Added Kuhn: “If you’re trying to run a play and a kid is getting confused and can’t remember anything short term, like what the count was on, you can really kind of tell something isn’t right here and they’re struggling in some way, it could be a concussion but it could also be a hydration issue. The symptoms of concussions and hydration manifest themselves similarly.”

Heat illness/dehydration can occur when it’s not scorching hot.

Heat illness is inherent to physical activity, according to NATA, and its incidence increases with rising temperature and humidity. But exertional heat stroke occurs when the body’s core temperature gets too high because of physical activity, according to the Korey Stringer Institute. Such a condition, as well as dehydration, can happen in any climate.

Practice is too late to start hydrating.

Frequent water breaks are required, per the heat acclimatization rules. And coaches say water is readily available to athletes whenever they need it—Kuhn said he has four water stations set up, one in each corner of the practice field—and they are encouraged to continue hydrating. But too much water during a rigorous practice can also have an adverse effect.

“If you drink too much water on the field, all that water rustling around in your stomach, you’re probably going to throw it up,” Kuhn said.

It’s not what players do on the field, in terms of drinking water and other fluids, Kuhn said, it’s what they’ve done in the 24 hours before each practice to get their bodies ready to perform.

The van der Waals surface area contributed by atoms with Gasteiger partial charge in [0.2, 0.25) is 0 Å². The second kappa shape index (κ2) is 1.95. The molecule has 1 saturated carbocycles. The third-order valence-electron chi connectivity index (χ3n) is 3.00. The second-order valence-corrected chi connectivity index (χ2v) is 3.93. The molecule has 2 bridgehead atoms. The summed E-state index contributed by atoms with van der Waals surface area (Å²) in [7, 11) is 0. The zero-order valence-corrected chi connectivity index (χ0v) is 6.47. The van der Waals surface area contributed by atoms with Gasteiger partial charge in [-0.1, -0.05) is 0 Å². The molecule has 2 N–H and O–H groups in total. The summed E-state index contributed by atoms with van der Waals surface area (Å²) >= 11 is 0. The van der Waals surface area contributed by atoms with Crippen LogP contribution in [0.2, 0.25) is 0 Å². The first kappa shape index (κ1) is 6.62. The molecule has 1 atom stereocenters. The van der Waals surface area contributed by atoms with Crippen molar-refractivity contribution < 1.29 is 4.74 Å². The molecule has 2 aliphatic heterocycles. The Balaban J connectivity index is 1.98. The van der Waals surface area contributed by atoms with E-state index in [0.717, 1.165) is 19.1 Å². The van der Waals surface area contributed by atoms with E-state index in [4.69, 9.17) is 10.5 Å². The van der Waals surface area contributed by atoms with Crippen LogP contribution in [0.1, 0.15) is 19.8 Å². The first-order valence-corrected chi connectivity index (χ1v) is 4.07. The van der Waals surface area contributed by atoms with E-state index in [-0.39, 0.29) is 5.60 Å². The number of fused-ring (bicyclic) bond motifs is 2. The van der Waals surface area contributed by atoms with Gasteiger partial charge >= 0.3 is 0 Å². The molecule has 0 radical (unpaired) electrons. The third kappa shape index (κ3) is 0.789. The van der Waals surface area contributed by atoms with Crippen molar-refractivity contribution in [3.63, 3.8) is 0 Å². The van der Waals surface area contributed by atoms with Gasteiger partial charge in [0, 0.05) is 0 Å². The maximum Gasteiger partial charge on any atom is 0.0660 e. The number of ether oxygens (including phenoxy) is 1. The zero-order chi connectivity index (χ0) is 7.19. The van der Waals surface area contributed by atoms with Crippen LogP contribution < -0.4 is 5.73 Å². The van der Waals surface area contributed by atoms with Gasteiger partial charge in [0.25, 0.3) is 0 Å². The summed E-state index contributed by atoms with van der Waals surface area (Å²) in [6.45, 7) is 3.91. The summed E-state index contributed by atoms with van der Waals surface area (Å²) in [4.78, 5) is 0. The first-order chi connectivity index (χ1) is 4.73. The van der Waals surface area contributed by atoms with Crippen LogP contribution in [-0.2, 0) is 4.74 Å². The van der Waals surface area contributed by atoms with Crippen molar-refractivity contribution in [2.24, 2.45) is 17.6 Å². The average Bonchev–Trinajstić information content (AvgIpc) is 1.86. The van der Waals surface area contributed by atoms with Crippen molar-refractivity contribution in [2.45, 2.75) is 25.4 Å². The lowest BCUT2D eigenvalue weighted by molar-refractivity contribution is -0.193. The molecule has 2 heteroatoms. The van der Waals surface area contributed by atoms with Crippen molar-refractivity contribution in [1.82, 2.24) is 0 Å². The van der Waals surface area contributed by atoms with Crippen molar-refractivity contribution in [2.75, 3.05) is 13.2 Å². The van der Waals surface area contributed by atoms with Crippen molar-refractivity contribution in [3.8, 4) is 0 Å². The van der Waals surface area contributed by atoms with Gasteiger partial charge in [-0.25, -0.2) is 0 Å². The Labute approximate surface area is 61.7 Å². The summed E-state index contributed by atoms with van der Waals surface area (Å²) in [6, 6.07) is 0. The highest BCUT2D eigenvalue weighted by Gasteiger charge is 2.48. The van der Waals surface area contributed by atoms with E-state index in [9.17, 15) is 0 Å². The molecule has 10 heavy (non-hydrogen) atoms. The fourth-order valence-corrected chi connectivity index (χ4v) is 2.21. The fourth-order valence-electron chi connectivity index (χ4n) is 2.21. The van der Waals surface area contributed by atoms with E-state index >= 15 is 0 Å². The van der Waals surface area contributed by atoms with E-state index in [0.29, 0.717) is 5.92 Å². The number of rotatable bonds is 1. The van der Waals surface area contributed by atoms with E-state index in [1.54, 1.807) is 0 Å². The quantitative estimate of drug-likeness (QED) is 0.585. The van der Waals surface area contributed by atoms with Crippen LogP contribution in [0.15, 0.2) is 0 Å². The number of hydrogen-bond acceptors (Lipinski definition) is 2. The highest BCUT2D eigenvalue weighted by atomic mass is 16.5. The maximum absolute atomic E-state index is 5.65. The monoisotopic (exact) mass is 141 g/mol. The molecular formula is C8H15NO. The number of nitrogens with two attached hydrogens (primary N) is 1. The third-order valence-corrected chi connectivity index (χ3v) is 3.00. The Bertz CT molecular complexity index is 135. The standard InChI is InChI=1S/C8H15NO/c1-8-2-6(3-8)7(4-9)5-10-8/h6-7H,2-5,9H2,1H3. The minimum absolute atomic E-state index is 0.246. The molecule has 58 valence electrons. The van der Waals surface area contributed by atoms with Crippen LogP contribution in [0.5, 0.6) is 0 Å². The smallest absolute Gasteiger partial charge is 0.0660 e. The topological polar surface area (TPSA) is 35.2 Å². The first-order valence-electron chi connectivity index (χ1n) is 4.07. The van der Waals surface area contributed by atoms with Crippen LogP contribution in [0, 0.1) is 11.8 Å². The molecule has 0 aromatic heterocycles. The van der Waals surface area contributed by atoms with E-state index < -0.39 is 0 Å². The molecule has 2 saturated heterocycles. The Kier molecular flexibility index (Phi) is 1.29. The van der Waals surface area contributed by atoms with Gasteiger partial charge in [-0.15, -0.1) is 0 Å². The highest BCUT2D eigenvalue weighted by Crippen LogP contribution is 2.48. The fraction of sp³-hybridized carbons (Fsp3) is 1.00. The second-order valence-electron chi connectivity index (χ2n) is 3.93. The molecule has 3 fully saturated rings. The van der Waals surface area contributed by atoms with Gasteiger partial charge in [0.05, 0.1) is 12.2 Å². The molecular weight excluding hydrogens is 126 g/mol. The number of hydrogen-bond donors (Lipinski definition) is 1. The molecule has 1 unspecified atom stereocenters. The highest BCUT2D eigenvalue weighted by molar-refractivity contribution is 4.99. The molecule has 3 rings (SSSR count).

“If they’re already in a deficit when they get onto the field at 8 a.m., it’s going to be a tough day,” Kuhn said.

Kuhn said he keeps his office refrigerator stocked with Pedialyte. Bringing the electrolyte count back up is key in rehydrating, he said. Even though sports drinks such as Gatorade and Powerade are high in sugar, they are also quite helpful; Kuhn said he encourages his athletes to dilute them 50 percent with water.

While athletes are not weighed in and out every practice, Hakopian , the Churchill girls soccer coach, said many of his players keep a daily log to make sure they’re not losing too much water weight; Kuhn said his players will be weighed in on Tuesday and weight fluctuations will be closely gauged.

Recognize early signs and seek treatment

The National Federation of State High School Associations said it best: First aid should not be delayed. Students should not be afraid to speak up if they aren’t feeling right, Hakopian said. It’s important to get treatment as quickly as possible to reverse the effects at the onset of a heat-related illness or dehydration. Hakopian said while he pays close attention to the classic symptoms and changes in behavior from his athletes, he also educates and asks his senior leaders to inform him of any warning signs in younger teammates.

If the condition is severe, do not administer fluids.

If a player is exhibiting signs of heat stroke, the CDC defines this as a medical emergency and recommends calling 911. In the meantime, it is important to move the athlete to a cooler environment and lower his or her temperature, whether with cool cloths or an ice bath. But do not, according to the CDC, give fluids.

Source: Bethesda Magazine

This entry was posted in News.